Education - Page 6 - New programs, from page 1

Education
- Page 6
New programs, from page 1
computer science classes, computing-related student organization activities, a computer science inclusion speaker seminar series and funding to attend computing conferences. The initiative also supports after-school programs and summer camps for elementary through high school students from all backgrounds.

“As far as the job market, there’s so much available and there’s such a lack of diversity participating at the education level that we can’t fill those jobs,” says Jandelyn Plane, Ph.D., director, Iribe Initiative for Diversity and Inclusion in Computing. “If you look at cybersecurity, those jobs can’t be farmed out for the most part. We need to have participation of women and minorities in order to fill those jobs and there’s going to be so many jobs in computing and cybersecurity in the next five years. That’s why we’re doing what we’re doing for the current students, but we also have a series of things we’re doing for K-12 in order to get more in the pipeline.”

UMD sophomore computer science major Utsa Santhosh was introduced to computing when she was in middle school, when her parents signedherupfor the firstCompSciConnect, a UMD summer camp aimed at getting girls excited about computing.

“I really appreciated the introduction to computing that I got,” says Santhosh. “During all four years of high school, I came back and volunteered as a teaching assistant with the camp and returned to UMD throughout high school. I helped teach kids about computing, help develop some curriculum and help code.”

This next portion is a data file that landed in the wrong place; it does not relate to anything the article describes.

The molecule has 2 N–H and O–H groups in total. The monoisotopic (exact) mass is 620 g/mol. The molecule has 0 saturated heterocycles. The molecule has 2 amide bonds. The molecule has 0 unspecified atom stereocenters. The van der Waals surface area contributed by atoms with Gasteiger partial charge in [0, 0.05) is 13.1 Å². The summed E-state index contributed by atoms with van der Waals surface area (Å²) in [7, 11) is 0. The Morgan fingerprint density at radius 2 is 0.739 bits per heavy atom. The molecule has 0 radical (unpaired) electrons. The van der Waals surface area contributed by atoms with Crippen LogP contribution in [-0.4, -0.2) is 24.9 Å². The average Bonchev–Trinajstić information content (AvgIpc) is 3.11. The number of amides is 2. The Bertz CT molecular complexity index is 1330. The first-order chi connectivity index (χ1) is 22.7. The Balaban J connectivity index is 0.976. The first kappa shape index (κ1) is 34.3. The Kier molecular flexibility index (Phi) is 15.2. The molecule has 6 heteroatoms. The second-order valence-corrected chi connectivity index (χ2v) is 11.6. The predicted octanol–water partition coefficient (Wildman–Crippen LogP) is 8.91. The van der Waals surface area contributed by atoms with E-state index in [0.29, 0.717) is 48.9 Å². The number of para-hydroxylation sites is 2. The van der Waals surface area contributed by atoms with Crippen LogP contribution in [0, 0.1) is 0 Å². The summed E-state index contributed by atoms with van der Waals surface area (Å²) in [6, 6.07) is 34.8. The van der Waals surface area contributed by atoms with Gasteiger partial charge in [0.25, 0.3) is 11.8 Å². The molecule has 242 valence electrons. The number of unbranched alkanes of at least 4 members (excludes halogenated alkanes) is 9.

By the time Santhosh got to college, UMD had launched MCWIC and she was comfortable in the computing environment.

“CompSciConnect and MCWIC are the biggest reasons I am a computer science major at UMD,” says Santhosh.

Santhosh now works as an ambassador for the program, spreading her passion and knowledge to others who may also choose to become computer science majors.

The Center for Race, Equity and Identity at Goucher College supports students of color, first-generation students, socioeconomically disadvantaged students, LGBTQIA+ students, international students and disabled students by engaging students through advocacy, programs and workshops designed to improve the advancement of all marginalized students.

CREI seeks to foster an environment in which marginalized community members feel affirmed and comfortable exploring and expressing their identities.

CREI offers affinity spaces for specific identities so that marginalized people and historically minoritized people can discuss issues and celebrate who they are in positive spaces. Affinity spaces such as House of Marsha (queer students of color), Lavender (for the LGBTQIA community), ASPire (Asian students) and several others meet twice a month throughout the year. CREI also provides programming for the entire Goucher community, including Tasty Tuesday, an exploration of food from other cultures, and the Gender Affirming Closet, which provides clothes to students who identify as transgender or nonbinary, among others.

CREI has evolved into a resource on campus, where students find academic help and information about graduate school and internships.

“One of the things many people don’t realize, especially when you come from an underrepresented group or you’re first generation, you want a place you can call home that can be your safe space,” says Nicole Johnson, assistant dean of Students for Race, Equity and Identity. “That’s what we try to provide. Not only do students find information about the institution and how to be successful but also it’s a place they can relax and have fun and also keep up to date with any pop culture that’s going on – that’s really important.”